By: Mike Crooks

The NSW Government has launched an eye-opening ad campaign in the lead-up to new domestic violence laws.

Key points

  • 97% of intimate partner homicides in NSW between 2000 and 2018 were preceded by the perpetrator using coercive control towards the victim.
  • Coercive control ads, which begin rolling out today, use the tagline, “It’s not love, it’s coercive control. Know the signs of abuse.”
  • $925 million “Leaving Violence” package to support women to escape an abusive partner announced today.

From July, coercive control laws will take affect in NSW.

Coercive control is when someone repeatedly hurts, scares or isolates another person to assert their control over them.

The Minister for the Prevention of Domestic Violence and Sexual Assault Jodie Harrison said that the ad campaign is to raise awareness about coercive control and educate people about the behaviour.

“It’s when someone repeatedly hurts or scares or isolates another person that they’re in a relationship with,” said Minister Harrison.

“It may include financial abuse, tracking someone’s movements, or isolating them from friends and family in order to control them.”

Coercive control

NSW became the first state to create the offence of coercive control, after parliament passed legislation in 2022.

“Today’s the day we’ve passed a law to save lives in NSW,” Attorney General Mark Speakman said at the time.

“We know that almost invariably coercive control is a precursor to intimate partner domestic violence homicide.”

97% of intimate partner homicides in NSW between 2000 and 2018 were preceded by the perpetrator using coercive control towards the victim.

If found guilty of coercive control, perpetrators can face up to a maximum of 7 years in prison.

From July, it will be a criminal offence in NSW “when a person uses abusive behaviours towards a current or former intimate partner with the intention to coerce or control them,” according to a NSW Government statement.

“The criminal offence will capture repeated patterns of physical or non-physical abuse used to hurt, scare, intimidate, threaten or control someone.”

A link to murder

According to the government, coercive control has been “strongly linked” to intimate partner homicide.

The NSW Domestic Violence Death Review Team found that in 97 per cent of intimate partner homicides in NSW between 2000 and 2018 were preceded by the perpetrator using coercive control towards the victim.

“Coercive control is an insidious and damaging form of domestic violence,” Deputy Premier Prue Car said.

“It can leave victim survivors feeling isolated, vulnerable, and alone.”

“Not love”

The coercive control ads, which begin rolling out today, use the tagline, “It’s not love, it’s coercive control. Know the signs of abuse.”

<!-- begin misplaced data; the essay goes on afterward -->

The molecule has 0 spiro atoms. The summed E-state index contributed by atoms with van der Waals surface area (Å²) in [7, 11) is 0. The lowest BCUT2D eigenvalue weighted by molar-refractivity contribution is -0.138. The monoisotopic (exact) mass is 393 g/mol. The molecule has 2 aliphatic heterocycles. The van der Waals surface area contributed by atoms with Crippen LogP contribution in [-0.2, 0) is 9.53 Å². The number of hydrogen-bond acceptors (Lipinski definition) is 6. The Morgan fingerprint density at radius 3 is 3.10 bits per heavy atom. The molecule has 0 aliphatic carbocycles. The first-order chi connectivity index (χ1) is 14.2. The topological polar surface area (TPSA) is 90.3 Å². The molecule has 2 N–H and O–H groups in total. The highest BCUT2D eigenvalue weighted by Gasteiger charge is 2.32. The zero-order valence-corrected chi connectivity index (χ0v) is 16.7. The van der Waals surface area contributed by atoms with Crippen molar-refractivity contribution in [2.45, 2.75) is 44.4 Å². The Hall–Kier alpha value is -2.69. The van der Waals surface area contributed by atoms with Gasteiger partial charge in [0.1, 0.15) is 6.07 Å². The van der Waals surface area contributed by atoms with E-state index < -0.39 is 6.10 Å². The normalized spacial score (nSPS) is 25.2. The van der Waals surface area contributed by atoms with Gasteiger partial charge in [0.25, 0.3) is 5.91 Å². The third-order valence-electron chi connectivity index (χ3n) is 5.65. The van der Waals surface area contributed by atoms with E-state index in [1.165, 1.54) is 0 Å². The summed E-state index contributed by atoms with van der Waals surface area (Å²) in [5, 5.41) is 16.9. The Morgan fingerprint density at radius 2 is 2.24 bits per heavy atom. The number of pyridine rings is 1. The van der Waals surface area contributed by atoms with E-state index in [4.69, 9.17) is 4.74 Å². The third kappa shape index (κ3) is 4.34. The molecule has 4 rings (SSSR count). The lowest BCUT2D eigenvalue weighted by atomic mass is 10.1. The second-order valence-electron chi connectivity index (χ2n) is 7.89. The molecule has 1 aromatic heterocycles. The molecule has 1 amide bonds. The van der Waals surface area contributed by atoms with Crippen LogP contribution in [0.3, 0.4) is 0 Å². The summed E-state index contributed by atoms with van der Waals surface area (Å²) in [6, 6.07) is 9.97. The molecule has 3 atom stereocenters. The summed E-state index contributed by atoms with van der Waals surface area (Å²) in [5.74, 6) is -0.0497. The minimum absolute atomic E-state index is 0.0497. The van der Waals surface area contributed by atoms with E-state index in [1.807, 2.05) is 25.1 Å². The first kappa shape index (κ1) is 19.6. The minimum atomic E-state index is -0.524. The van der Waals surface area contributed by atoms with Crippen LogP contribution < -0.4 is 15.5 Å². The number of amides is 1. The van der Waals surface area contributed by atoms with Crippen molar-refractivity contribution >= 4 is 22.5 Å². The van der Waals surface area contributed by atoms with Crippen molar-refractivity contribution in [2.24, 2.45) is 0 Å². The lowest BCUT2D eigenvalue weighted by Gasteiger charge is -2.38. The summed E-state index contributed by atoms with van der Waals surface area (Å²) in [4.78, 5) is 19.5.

“This campaign is vital because it helps build community awareness of coercive control and what it looks like in intimate partner relationships, with the ultimate goal of saving lives,” said Minister Harrison.

“These ads depict abusive behaviours that are, regrettably, all too familiar to some people in our community. It shines a light on this insidious abuse before it escalates and results in homicide.”

$5,000 grants to escape

The ad campaign was launched on the same day Prime Minister Anthony Albanese announced a $925 million “Leaving Violence” package to support women to escape an abusive partner.

Eligible women will have access of up to $5,000 to leave domestic violence.

The ads, which begin rolling out today, use the tagline, “It’s not love, it’s coercive control. Know the signs of abuse.”

So far this year in Australia 27 women have allegedly been killed by their male partner, a statistic that sparked rallies across Australia on the weekend.

“The government will invest $925 million over five years… to permanently establish the Leaving Violence program so those escaping violence can receive financial support, safety assessments and referrals to support pathways,” the Prime Minister said.

“We need to speak out”

This year, the Queensland Government also passed coercive control legislation.

The laws come five years after the shocking domestic violence murder of Hannah Clarke and her three children in Brisbane in 2020.

Miss Clarke’s parents Sue and Lloyd Clarke have long championed for the criminalisation of coercive control.

“We need to speak out against those signs of control when we see them in our mates, in our family members, and even in ourselves and recognise… this isn’t just poor behaviour, it’s a problem,” Sue Clarke said.

“We’re hoping this important step will inspire other states to empower and protect women and children in their communities.”

For more information on coercive control visit here.

If you need support, call Lifeline on 13 11 14 or visit lifeline.org.au. If you have been impacted by sexual assault, domestic or family violence, call 1800RESPECT on 1800 737 732 or visit 1800RESPECT.org.au.


Article supplied with thanks to Hope Media.

Feature image: Photo by Nadine Shaabana on Unsplash